Polluting discharge from scrubbers is a potential threat to marine life. Photo: Flickr.com / Hans Hillewaert CC BY-NC-ND
Global scrubber washwater discharges
A new report from the International Council for Clean Transportation (ICCT) provides the first global assessment of the mass of washwater discharges expected from ships using scrubbers to remove sulphur dioxide (SO2) from ship exhausts. The scrubber washwater is more acidic than the surrounding seawater and contains polycyclic aromatic hydrocarbons, particulate matter, nitrates, nitrites, and heavy metals including nickel, lead, copper, and mercury. It is toxic to some marine organisms, harms others, and can reduce water quality.
The authors calculate that, absent additional regulations, ships with scrubbers will emit at least 10 gigatonnes (Gt) of scrubber washwater each year. For context, the entire shipping sector carries about 11 Gt of cargo each year.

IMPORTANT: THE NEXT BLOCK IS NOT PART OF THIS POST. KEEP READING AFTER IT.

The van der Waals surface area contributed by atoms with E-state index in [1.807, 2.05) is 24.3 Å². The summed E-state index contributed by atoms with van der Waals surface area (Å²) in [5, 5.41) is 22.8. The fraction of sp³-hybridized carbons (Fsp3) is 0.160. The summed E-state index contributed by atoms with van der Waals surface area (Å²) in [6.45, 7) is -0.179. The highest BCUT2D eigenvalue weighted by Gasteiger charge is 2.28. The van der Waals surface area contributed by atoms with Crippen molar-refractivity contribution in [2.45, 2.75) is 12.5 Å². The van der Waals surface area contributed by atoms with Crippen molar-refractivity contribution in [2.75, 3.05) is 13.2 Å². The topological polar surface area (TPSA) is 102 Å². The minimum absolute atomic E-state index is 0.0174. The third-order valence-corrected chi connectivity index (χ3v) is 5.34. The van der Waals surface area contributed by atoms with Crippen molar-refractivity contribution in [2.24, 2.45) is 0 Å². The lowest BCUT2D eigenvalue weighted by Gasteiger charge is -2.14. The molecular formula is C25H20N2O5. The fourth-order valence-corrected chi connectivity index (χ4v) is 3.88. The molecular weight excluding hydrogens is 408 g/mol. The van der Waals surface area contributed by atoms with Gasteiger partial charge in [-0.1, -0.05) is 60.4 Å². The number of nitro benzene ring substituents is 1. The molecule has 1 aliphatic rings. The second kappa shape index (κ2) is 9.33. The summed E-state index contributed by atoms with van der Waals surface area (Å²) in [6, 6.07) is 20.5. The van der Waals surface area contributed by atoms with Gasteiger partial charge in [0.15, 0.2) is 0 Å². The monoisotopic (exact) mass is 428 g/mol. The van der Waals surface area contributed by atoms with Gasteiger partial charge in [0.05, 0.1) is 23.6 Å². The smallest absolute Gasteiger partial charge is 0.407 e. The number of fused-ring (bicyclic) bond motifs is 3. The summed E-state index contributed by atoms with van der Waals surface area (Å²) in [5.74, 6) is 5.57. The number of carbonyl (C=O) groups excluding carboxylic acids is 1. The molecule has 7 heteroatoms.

Approximately 80 per cent of scrubber discharges occur within 200 nautical miles of shore, and there are hot spots in heavily trafficked regions, including the Baltic Sea, North Sea, Mediterranean Sea, the Strait of Malacca, and the Caribbean Sea. Scrubber discharges also occur in IMO-designated Particularly Sensitive Sea Areas (PSSAs), including the Great Barrier Reef and the Baltic Sea.
Source: ICCT, 29 April 2021. The report: https://theicct.org/publications/global-scrubber-discharges-Apr2021